Starting this month, we're excited to announce the production of a new series of videos on our fully automatic, high throughput viscometer: VROC® Initium. In the first half of the series, our specialists and Initium production engineers explain step-by-step on how to correctly and safely set up and configure your instrument. Each instructional video will range anywhere from 3 minutes to 10 minutes. Each video includes tips or other helpful information to ensure optimal functionality and capabilities of your VROC® Initium. We are more than happy to answer any questions you may have, as well as creating additional media content topics suggested from you, our clients.
My name is Brandon Bell and I am the Process Engineer here at RheoSense. I am responsible for the production of the VROC® Initium product line and I wanted to take a few minutes to provide you a few tips and tricks that I have picked up to help you get the most out of your instrument.
Measuring viscosity dates back to as early as the 19th century. French physicist Jean Poiseuille discovered the concept of measuring viscosity by formulating the "mathematical expression for the flow rate for the laminar flow of fluids in circular tubes." Later on, this formulation was discovered by a German hydraulic engineer Gotthilf Hagen, which came to be known as the Hagen-Poiseuille equation (Britannica). Early measurements of viscosity focused primarily on the flow of blood. Measurements were conducted using the hemodynamometer that incorporated narrow tubes & glass capillaries in effort to measure the pressures in the arteries of horses and dogs (Sutera).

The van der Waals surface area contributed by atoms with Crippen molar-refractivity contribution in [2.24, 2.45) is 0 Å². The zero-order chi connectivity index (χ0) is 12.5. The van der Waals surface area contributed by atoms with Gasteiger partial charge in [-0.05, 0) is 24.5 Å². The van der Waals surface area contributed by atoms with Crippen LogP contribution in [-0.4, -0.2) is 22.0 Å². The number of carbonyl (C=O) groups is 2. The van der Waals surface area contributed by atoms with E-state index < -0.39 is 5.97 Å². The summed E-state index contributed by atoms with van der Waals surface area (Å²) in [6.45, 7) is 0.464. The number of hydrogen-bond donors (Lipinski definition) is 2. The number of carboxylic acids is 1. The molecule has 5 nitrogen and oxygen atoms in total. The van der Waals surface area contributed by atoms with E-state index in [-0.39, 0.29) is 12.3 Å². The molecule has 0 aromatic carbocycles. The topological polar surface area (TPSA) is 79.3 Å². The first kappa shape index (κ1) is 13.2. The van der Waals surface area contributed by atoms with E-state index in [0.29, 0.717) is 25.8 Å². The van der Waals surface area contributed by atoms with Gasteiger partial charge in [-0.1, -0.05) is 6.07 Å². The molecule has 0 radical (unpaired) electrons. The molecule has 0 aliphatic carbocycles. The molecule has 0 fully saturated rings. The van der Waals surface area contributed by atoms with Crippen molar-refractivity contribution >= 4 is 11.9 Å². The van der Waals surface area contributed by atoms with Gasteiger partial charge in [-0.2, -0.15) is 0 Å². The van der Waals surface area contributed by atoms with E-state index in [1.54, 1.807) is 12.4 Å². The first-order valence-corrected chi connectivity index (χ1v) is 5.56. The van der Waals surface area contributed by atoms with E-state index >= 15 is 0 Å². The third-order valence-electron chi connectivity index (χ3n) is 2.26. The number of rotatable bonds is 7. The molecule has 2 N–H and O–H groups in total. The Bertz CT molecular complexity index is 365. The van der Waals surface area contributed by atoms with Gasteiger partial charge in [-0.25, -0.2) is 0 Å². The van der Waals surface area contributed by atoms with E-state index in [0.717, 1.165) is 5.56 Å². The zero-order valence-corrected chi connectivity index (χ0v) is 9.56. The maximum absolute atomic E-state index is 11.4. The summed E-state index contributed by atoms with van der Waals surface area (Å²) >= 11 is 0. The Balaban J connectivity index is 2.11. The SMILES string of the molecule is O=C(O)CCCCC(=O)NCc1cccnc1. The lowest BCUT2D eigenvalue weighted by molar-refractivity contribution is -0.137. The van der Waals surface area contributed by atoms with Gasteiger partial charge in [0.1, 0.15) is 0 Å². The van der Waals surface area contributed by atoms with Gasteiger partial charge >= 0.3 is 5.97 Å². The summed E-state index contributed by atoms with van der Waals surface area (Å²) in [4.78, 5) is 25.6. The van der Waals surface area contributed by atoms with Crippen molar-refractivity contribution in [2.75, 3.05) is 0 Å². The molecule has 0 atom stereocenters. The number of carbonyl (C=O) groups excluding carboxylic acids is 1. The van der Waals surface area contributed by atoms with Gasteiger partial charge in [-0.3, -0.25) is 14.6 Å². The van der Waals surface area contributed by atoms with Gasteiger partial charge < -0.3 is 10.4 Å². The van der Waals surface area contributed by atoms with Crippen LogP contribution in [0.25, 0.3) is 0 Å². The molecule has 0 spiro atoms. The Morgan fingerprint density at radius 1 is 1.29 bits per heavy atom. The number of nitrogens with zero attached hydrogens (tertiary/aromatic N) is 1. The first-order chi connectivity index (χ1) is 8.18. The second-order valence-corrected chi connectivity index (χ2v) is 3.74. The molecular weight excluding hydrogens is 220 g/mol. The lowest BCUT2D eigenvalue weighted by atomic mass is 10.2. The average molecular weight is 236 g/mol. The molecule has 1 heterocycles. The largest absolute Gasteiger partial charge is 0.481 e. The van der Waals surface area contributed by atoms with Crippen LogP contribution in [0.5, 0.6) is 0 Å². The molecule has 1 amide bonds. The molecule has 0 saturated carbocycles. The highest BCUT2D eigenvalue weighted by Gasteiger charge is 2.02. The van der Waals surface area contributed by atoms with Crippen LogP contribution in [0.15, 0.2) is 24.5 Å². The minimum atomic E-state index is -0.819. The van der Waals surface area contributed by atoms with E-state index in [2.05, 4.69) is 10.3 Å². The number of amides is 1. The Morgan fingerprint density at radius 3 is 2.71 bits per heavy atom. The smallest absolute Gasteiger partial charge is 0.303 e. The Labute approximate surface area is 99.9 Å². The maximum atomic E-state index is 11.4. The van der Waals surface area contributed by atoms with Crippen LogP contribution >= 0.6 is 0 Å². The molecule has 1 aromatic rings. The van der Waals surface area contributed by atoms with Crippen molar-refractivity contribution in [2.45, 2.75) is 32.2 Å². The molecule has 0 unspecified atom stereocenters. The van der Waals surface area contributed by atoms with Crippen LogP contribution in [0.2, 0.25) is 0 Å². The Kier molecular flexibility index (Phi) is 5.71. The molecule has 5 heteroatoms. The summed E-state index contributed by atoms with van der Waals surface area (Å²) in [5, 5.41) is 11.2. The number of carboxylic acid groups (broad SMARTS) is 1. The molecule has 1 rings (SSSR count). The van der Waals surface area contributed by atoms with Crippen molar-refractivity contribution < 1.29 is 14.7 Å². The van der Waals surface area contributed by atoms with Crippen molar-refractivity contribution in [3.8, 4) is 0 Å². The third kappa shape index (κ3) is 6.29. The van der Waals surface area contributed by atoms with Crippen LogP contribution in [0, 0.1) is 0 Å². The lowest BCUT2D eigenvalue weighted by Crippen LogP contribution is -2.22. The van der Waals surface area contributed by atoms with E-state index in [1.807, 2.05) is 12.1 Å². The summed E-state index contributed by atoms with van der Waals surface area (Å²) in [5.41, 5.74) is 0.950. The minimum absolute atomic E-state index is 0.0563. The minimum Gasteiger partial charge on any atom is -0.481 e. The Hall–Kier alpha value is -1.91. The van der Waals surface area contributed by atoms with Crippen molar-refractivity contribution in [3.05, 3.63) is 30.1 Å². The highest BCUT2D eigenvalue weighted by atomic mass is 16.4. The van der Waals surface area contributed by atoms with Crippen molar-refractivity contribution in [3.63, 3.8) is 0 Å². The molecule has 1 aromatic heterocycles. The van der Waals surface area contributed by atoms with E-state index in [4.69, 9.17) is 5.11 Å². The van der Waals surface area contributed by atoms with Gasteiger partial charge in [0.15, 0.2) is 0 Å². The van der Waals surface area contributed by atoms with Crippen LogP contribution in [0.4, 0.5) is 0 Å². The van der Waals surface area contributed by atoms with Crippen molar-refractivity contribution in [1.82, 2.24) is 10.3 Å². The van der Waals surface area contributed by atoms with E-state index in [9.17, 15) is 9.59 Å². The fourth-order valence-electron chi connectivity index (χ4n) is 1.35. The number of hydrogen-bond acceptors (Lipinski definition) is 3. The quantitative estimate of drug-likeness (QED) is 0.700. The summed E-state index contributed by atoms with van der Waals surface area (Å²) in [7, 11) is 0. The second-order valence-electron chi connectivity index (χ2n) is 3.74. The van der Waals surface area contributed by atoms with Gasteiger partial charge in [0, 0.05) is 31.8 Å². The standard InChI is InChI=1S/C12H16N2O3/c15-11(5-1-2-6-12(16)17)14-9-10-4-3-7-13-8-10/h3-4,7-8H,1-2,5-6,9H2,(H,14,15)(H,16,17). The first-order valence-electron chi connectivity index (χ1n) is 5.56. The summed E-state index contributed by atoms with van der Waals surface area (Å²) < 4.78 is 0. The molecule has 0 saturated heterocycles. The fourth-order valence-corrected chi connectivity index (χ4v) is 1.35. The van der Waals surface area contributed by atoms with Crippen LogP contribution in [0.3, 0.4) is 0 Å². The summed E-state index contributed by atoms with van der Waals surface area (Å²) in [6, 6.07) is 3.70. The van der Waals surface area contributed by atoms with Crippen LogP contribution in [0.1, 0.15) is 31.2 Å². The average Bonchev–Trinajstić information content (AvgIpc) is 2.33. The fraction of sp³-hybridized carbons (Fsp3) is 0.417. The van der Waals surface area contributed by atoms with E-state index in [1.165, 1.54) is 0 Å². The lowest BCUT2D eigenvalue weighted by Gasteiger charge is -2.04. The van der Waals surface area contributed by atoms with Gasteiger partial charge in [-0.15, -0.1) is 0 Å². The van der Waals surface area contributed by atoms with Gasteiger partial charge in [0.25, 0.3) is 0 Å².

We have all read this click bait title many times over.
Yes, we are at the dawn of the autonomous revolution and ultimately, some jobs will be replaced by robots. The good news is that this revolution is going to accelerate science and technology at a rapid pace. The companies and individuals who invest and embrace automation will have a large competitive advantage over those who stick to traditional techniques.
Our team is in Asia! Traveling through Taiwan, Korea, and Japan, contact us if you would like more information on where are are and our next destinations!
With a roll of bubble wrap and packed suitcases, we are now in Europe! Our Europe trip includes stops in the United Kingdom, Belgium, Germany, and Denmark. Contact us if you would like more information on where are are and our next destinations and feel free to enjoy the following images as you see our team traveling from country to country!
The exact mechanism by which Arginine molecules affect protein molecules in solution is unclear. Nonetheless, its benefits increasing solubility and controlling viscosity have spread out its application in biopharma formulations, specially for high concentration antibody solutions.
In our application note, we examine the effect of concentration on the viscosity of dilute solutions of L-Arginine in water and PBS. Additionally, we study the Intrinsic Viscosity of this solutions to better understand molecular size and solubility in dilution.